How Ruskin Bond keeps the magic of boyhood alive

Though ‘Children’s Author’ is a tag that he is usually associated with, Bond began writing for children only in his forties   | Photo Credit: Deepak Harichandan

Ruskin Bond’s maiden foray onto the big screen, a cameo in Vishal Bhardwaj’s Saat Khoon Maaf released in 2011 (based on his own short story, Susanna’s Seven Husbands), was nerve-wracking, confesses the writer. He played the part of a fatherly priest in the movie, a role that saw him giving the lead character, performed by Priyanka Chopra, some advice and a chaste kiss on her cheek. But he hadn’t practised enough, he says. “So, when I kissed her, I knocked her glasses off.”

This was one notable moment, among many, of Ratna Sagar’s aptly-named Memorable Moments with Ruskin Bond, a special event organised by the publishing house for Chennai’s educationists and schoolchildren at Crowne Plaza Chennai Adyar Park. The freewheeling conversation with publisher Atiya Zaidi and educationist Uma Raman was punctuated with questions and rejoinders from his audience. Bond charmed them with stories, memories and observations, tinctured with the same kindness, warmth and wry humour typical of his stories.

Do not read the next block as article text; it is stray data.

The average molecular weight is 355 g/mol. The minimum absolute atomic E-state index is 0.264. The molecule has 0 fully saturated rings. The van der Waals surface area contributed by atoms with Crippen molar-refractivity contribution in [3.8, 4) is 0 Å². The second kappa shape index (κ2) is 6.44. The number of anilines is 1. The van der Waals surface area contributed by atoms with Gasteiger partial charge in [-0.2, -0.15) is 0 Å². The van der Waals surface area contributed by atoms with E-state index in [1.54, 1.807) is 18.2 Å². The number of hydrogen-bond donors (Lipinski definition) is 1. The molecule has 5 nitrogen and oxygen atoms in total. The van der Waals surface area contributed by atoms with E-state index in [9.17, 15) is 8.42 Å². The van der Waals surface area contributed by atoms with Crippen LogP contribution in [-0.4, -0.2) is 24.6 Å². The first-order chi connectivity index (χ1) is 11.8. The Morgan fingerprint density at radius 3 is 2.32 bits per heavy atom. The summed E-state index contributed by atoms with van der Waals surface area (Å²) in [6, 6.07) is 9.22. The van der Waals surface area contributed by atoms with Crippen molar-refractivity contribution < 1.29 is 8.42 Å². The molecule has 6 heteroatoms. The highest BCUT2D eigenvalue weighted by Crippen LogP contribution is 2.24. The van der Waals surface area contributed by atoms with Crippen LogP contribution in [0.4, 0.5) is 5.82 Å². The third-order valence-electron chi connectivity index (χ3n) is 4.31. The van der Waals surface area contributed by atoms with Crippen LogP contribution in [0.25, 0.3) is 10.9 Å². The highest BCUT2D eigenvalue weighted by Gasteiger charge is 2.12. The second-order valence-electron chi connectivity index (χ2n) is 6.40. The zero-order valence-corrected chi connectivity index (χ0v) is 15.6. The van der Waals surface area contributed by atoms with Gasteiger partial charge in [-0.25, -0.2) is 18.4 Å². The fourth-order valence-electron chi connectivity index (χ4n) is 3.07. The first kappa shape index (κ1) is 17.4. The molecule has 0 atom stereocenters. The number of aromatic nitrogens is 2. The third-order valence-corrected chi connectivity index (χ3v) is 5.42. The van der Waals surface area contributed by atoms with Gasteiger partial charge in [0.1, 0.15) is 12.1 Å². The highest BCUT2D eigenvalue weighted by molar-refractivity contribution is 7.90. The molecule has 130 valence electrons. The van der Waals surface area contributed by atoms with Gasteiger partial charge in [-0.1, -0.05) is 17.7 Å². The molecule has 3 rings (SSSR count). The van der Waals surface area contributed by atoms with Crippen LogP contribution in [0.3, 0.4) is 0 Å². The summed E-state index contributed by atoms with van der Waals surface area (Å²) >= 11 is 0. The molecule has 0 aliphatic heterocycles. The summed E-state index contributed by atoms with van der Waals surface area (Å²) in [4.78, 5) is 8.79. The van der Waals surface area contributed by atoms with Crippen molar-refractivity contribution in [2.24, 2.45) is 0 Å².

A writer who reads

“I still think I am first a reader and then a writer,” he says, at a post-event interview. Books, as a poem penned by him goes, are his “familiar friends, these timeless tales” that “have been with me since I was ten.”